drifting, in a dreamy sort of way,
a little north, a little south, or sidewise—
and that they¹re free within the blue frontiers of bay.

This month our favorite one is full of flowers:
buttercups, red clover, purple vetch,
hackweed still burning, daisies pied, eyebright,
the fragrant bedstraw’s incandescent stars,
and more, returned, to paint the meadows with delight.

The goldfinches are back, or others like them,
and the white-throated sparrow’s five-note song,
pleading and pleading, brings tears to the eyes.
Nature repeats herself, or almost does:
repeat, repeat, repeat; revise, revise, revise.

Years ago, you told me it was here
(in 1932?) you first “discovered girls”
and learned to sail, and learned to kiss.
You had “such fun,” you said, that classic summer.
(“Fun”—it always seemed to leave you at a loss . . .)

You left North Haven, anchored in its rock,
afloat in mystic blue . . . And now—you’ve left
for good. You can’t derange, or rearrange,
your poems again. (But the sparrows can their song.)
The words won’t change again. Sad friend, you cannot change.

Saturday, April 18th

never enough

Wolfgang Amadeus Mozart (Piano sonata K.281, 0:00; Variations on “Salve tu, Domine” K.398, 21:14; Variations on “Unser dummer Pöbel meint” K.455, 29:51; Fantasy K.397, 44:27; Piano sonata K.310, 50:52), Robert Schumann (Arabeske op.18, 1:14:05; Toccata op.7, 1:21:05); Emil Gilels (1916-1985, piano), live, Moscow, 1970

 

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lagniappe

musical thoughts

Mozart was a kind of idol to me—this rapturous singing . . . that’s always on the edge of sadness and melancholy and disappointment and heartbreak, but always ready for an outburst of the most delicious music.

—Novelist Saul Bellow1915-2005

*****

random sights

yesterday, Oak Park, Ill.

Tuesday, April 14th

more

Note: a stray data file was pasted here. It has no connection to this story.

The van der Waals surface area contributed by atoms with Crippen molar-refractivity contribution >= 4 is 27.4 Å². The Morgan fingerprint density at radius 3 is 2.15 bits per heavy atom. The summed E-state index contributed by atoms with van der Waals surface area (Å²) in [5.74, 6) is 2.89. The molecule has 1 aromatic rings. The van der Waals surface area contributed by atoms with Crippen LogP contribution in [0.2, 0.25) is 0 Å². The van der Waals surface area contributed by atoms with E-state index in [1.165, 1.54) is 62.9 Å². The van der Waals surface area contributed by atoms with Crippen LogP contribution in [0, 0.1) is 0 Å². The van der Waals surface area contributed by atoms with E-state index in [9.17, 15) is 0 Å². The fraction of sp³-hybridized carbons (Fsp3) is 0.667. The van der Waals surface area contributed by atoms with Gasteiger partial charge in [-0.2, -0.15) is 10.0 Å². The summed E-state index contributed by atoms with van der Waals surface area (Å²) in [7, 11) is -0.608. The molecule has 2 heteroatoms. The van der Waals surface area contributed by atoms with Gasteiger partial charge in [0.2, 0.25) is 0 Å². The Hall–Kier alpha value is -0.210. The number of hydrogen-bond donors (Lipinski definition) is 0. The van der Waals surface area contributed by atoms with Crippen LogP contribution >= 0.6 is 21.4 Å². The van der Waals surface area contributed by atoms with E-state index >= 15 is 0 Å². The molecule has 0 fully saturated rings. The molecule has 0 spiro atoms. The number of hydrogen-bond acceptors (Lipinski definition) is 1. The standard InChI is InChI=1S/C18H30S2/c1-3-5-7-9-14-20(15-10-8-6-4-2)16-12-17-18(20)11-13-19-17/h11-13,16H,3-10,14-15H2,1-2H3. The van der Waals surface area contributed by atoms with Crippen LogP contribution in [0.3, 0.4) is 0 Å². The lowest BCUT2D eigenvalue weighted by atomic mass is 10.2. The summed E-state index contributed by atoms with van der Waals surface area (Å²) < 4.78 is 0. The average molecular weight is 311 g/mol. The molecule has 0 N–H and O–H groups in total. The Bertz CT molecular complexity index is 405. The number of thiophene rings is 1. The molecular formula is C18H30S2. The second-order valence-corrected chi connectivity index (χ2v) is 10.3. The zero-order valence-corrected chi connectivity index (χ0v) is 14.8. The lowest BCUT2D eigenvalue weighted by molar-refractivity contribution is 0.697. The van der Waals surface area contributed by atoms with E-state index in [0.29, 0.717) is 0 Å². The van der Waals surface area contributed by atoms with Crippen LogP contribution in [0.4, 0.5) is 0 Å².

Tatiana Nikolayeva (1924-1993, piano); Johann Sebastian Bach (1685-1750), The Well-Tempered Clavier, Books I & II

 

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lagniappe

random sights

yesterday, Oak Park, Ill.

Monday, April 13th

what’s new

Andrea Bocelli (1958-, voice), Music for Hope (“Panis Angelicus” (from “Messe Solennelle” Op. 12, FWV 61), César Franck; “Ave Maria,” CG 89a (arr. from Johann Sebastian Bach, “Prelude” no. 1, BWV 846), Charles-François Gounod; “Sancta Maria” (arr. from “Cavalleria Rusticana”, Intermezzo), Pietro Mascagni; “Domine Deus” (from “Petite Messe Solennelle”), Gioachino Antonio Rossini; “Amazing Grace,” John Newton), live, Italy (Milan), 4/12/20

 

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lagniappe

random sights

other day, Oak Park, Ill.

*****

reading table

“Hope” is the thing with feathers—
That perches in the soul—
And sings the tune without the words—
And never stops—at all—

And sweetest—in the Gale—is heard—
And sore must be the storm—
That could abash the little Bird
That kept so many warm—

I’ve heard it in the chillest land—
And on the strangest Sea—
Yet, never, in Extremity,
It asked a crumb—of Me.

—Emily Dickinson (1830-1886), 314 (Franklin)